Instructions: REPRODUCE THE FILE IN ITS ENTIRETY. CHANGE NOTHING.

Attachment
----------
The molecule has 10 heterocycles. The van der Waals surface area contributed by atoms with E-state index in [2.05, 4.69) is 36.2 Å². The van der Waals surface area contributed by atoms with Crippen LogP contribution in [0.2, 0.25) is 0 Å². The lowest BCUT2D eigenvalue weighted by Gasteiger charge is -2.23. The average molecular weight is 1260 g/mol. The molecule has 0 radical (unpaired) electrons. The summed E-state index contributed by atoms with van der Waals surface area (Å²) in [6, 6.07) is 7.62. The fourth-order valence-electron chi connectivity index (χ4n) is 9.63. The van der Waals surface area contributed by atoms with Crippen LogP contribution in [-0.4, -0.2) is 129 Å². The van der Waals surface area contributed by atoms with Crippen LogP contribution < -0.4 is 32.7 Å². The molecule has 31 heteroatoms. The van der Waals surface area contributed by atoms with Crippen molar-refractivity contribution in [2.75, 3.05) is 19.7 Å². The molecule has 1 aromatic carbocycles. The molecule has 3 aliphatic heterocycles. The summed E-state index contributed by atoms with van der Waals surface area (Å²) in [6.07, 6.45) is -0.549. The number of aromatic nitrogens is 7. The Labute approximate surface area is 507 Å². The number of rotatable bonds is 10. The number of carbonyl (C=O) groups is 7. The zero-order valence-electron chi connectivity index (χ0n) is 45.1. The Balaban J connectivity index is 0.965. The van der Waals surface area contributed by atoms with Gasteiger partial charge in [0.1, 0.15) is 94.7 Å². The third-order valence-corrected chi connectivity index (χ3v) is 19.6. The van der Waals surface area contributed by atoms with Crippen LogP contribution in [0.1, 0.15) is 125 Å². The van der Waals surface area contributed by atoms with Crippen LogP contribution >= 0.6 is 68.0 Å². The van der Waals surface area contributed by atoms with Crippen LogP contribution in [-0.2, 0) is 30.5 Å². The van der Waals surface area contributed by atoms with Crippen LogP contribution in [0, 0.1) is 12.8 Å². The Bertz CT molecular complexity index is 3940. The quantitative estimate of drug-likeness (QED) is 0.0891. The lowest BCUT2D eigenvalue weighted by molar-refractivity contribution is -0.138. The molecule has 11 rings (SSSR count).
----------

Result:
The molecule has 10 heterocycles. The van der Waals surface area contributed by atoms with E-state index in [2.05, 4.69) is 36.2 Å². The van der Waals surface area contributed by atoms with Crippen LogP contribution in [0.2, 0.25) is 0 Å². The lowest BCUT2D eigenvalue weighted by Gasteiger charge is -2.23. The average molecular weight is 1260 g/mol. The molecule has 0 radical (unpaired) electrons. The summed E-state index contributed by atoms with van der Waals surface area (Å²) in [6, 6.07) is 7.62. The fourth-order valence-electron chi connectivity index (χ4n) is 9.63. The van der Waals surface area contributed by atoms with Crippen LogP contribution in [-0.4, -0.2) is 129 Å². The van der Waals surface area contributed by atoms with Crippen LogP contribution < -0.4 is 32.7 Å². The molecule has 31 heteroatoms. The van der Waals surface area contributed by atoms with Crippen molar-refractivity contribution in [2.75, 3.05) is 19.7 Å². The molecule has 1 aromatic carbocycles. The molecule has 3 aliphatic heterocycles. The summed E-state index contributed by atoms with van der Waals surface area (Å²) in [6.07, 6.45) is -0.549. The number of aromatic nitrogens is 7. The Labute approximate surface area is 507 Å². The number of rotatable bonds is 10. The number of carbonyl (C=O) groups is 7. The zero-order valence-electron chi connectivity index (χ0n) is 45.1. The Balaban J connectivity index is 0.965. The van der Waals surface area contributed by atoms with Gasteiger partial charge in [0.1, 0.15) is 94.7 Å². The third-order valence-corrected chi connectivity index (χ3v) is 19.6. The van der Waals surface area contributed by atoms with Crippen LogP contribution in [0.1, 0.15) is 125 Å². The van der Waals surface area contributed by atoms with Crippen LogP contribution >= 0.6 is 68.0 Å². The van der Waals surface area contributed by atoms with Crippen LogP contribution in [-0.2, 0) is 30.5 Å². The van der Waals surface area contributed by atoms with Crippen LogP contribution in [0, 0.1) is 12.8 Å². The Bertz CT molecular complexity index is 3940. The quantitative estimate of drug-likeness (QED) is 0.0891. The lowest BCUT2D eigenvalue weighted by molar-refractivity contribution is -0.138. The molecule has 11 rings (SSSR count).